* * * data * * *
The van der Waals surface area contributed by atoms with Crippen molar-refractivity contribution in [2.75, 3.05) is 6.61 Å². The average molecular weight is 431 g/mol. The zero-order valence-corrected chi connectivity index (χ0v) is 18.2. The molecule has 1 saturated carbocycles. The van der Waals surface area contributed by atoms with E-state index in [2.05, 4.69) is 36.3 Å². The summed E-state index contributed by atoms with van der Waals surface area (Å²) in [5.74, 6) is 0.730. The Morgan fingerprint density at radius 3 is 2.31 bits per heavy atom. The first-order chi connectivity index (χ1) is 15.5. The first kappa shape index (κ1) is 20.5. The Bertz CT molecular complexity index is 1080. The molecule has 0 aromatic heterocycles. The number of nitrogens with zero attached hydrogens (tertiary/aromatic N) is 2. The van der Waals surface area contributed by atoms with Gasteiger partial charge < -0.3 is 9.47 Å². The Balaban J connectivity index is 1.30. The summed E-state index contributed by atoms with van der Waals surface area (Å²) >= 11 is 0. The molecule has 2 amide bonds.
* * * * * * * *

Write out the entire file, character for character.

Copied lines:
The van der Waals surface area contributed by atoms with Crippen molar-refractivity contribution in [2.75, 3.05) is 6.61 Å². The average molecular weight is 431 g/mol. The zero-order valence-corrected chi connectivity index (χ0v) is 18.2. The molecule has 1 saturated carbocycles. The van der Waals surface area contributed by atoms with E-state index in [2.05, 4.69) is 36.3 Å². The summed E-state index contributed by atoms with van der Waals surface area (Å²) in [5.74, 6) is 0.730. The Morgan fingerprint density at radius 3 is 2.31 bits per heavy atom. The first-order chi connectivity index (χ1) is 15.5. The first kappa shape index (κ1) is 20.5. The Bertz CT molecular complexity index is 1080. The molecule has 0 aromatic heterocycles. The number of nitrogens with zero attached hydrogens (tertiary/aromatic N) is 2. The van der Waals surface area contributed by atoms with Gasteiger partial charge < -0.3 is 9.47 Å². The Balaban J connectivity index is 1.30. The summed E-state index contributed by atoms with van der Waals surface area (Å²) >= 11 is 0. The molecule has 2 amide bonds.